If the LLC owns a business vehicle, then state law regarding minimum auto liability insurance is, of course, necessary.

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Established LLC/S Corp investing in a new LLC

I am a 50% partner in an LLC/S Corp. My partner and I want to establish a second business (unrelated to first) first as an investment (hopefully for tax benefits) and then as a potential source of income. I understand we can form a new LLC and name the S Corp a partner and another person a (percentage) partner. The S Corp could then ‘invest’ in the new LLC and run it separately, but be a part of its gains and losses for tax purposes.

At the point of establishing the new LLC, does the established LLC/S Corp simply transfer money into the new LLC as the initial investment — for the new LLC to purchase inventory or the like to get started? Is the investment into the new LLC then tax deductible for the established LLC?

Thank you in advance.

Answer

The established LLC/S Corp would invest the money in the new LLC and either take stock (thus the investment would be a capital contribution) or take back a promissory note (in which case it would be a loan).

The mere investment of money into the LLC is not a taxable event for either party.

When the new LLC spends money and incurs business expenses in excess of its revenue (i.e. recognizes a loss), then that loss “passes through” to the owners.

In this case, at least one of the owners/members is the LLC/S Corp. So the LLC/S Corp would take the deduction.

But again, the deduction would not be taken until the new LLC actually posts a loss by having currently recognizable expenses that exceed revenue.

Think about when you individually purchase a stock. When you buy $10,000 worth of stock, you don’t get a deduction. Same here–when the established LLC invests $10,000 in the new LLC, it doesn’t take a deduction. Not until the new LLC posts a loss (or it goes bankrupt and cannot pay back the capital contribution and/or loan), does the investor get a deduction.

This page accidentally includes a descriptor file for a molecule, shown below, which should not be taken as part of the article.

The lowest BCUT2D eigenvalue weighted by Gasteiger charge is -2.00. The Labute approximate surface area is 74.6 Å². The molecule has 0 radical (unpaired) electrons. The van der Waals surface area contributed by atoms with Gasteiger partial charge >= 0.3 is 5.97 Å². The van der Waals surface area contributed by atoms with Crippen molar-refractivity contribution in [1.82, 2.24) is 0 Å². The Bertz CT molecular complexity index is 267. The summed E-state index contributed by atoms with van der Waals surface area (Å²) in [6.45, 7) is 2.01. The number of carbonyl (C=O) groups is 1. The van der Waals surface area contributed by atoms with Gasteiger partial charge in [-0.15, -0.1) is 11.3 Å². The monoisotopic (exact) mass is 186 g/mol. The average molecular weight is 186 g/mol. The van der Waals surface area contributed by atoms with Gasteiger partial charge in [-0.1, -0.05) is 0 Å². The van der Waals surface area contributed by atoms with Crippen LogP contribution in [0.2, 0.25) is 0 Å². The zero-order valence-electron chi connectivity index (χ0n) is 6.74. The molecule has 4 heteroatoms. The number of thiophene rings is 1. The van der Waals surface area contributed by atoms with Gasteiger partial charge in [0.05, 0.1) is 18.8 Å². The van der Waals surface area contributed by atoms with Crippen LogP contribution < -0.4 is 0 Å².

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Forming An LLC In The U.S. While Technically Living Abroad

We are a military family (US residents) currently residing the Germany. I would like to form an LLC to start a business providing deposition summary services to Stateside lawfirms. Although while technically a resident of Illinois I have no real property there. Must I incorporate in Illinois or can I form the LLC in another state, ie Arizona. The business will be 95-100% electronic. The business address would be our military address.

– Christina, Germany

Answer

Because you are living outside the United States, you ought to choose to incorporate in the state with the lowest formation fees, lowest on-going compliance requirements (e.g. no annual reports), and most pro-business laws.

That probably means NOT Illinois, New York, or California 🙂

You are a good candidate for a Delaware or Nevada LLC, or even from one of the low cost, no-annual reporting states.

States with No Annual Reporting Requirement for LLCs

  • Alabama
  • Maryland
  • Missouri
  • New Mexico
  • Ohio
  • Pennsylvania
  • South Carolina
  • Virginia

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Forming An Out Of State LLC With A Cheaper Filing Fee

I wanted to form a llc in a state with a cheaper filing fee–I’m in Pennsylvania. Is this legal, and will I have a problem operating in Pennsylvania if the llc was formed out of state? This is for a property management company.

– Michelle, Pennsylvania

Answer

Yes, it is legal to form an LLC out of state.